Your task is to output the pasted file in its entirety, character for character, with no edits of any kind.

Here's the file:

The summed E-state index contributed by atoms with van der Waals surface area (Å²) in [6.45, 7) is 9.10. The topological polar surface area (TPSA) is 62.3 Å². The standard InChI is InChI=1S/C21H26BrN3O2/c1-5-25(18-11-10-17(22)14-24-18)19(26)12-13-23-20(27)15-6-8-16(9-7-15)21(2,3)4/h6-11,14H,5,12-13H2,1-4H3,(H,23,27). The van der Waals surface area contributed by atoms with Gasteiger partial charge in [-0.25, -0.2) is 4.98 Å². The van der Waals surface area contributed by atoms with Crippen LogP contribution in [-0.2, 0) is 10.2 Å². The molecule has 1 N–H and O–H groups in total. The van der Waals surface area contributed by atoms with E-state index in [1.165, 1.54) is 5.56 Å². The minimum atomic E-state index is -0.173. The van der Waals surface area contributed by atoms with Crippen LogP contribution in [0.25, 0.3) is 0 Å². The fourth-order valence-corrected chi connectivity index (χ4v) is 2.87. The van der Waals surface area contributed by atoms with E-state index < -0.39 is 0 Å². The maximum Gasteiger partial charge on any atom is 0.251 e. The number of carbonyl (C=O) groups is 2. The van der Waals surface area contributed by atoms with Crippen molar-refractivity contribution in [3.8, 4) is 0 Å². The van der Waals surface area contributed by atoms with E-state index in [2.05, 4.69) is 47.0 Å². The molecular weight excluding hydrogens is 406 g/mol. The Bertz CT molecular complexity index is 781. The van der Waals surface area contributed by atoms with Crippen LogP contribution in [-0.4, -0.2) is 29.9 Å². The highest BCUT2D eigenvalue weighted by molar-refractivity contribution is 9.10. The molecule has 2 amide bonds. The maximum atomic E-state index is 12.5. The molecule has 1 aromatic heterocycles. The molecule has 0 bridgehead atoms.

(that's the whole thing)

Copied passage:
The summed E-state index contributed by atoms with van der Waals surface area (Å²) in [6.45, 7) is 9.10. The topological polar surface area (TPSA) is 62.3 Å². The standard InChI is InChI=1S/C21H26BrN3O2/c1-5-25(18-11-10-17(22)14-24-18)19(26)12-13-23-20(27)15-6-8-16(9-7-15)21(2,3)4/h6-11,14H,5,12-13H2,1-4H3,(H,23,27). The van der Waals surface area contributed by atoms with Gasteiger partial charge in [-0.25, -0.2) is 4.98 Å². The van der Waals surface area contributed by atoms with Crippen LogP contribution in [-0.2, 0) is 10.2 Å². The molecule has 1 N–H and O–H groups in total. The van der Waals surface area contributed by atoms with E-state index in [1.165, 1.54) is 5.56 Å². The minimum atomic E-state index is -0.173. The van der Waals surface area contributed by atoms with Crippen LogP contribution in [0.25, 0.3) is 0 Å². The fourth-order valence-corrected chi connectivity index (χ4v) is 2.87. The van der Waals surface area contributed by atoms with E-state index < -0.39 is 0 Å². The maximum Gasteiger partial charge on any atom is 0.251 e. The number of carbonyl (C=O) groups is 2. The van der Waals surface area contributed by atoms with Crippen molar-refractivity contribution in [3.8, 4) is 0 Å². The van der Waals surface area contributed by atoms with E-state index in [2.05, 4.69) is 47.0 Å². The molecular weight excluding hydrogens is 406 g/mol. The Bertz CT molecular complexity index is 781. The van der Waals surface area contributed by atoms with Crippen LogP contribution in [-0.4, -0.2) is 29.9 Å². The highest BCUT2D eigenvalue weighted by molar-refractivity contribution is 9.10. The molecule has 2 amide bonds. The maximum atomic E-state index is 12.5. The molecule has 1 aromatic heterocycles. The molecule has 0 bridgehead atoms.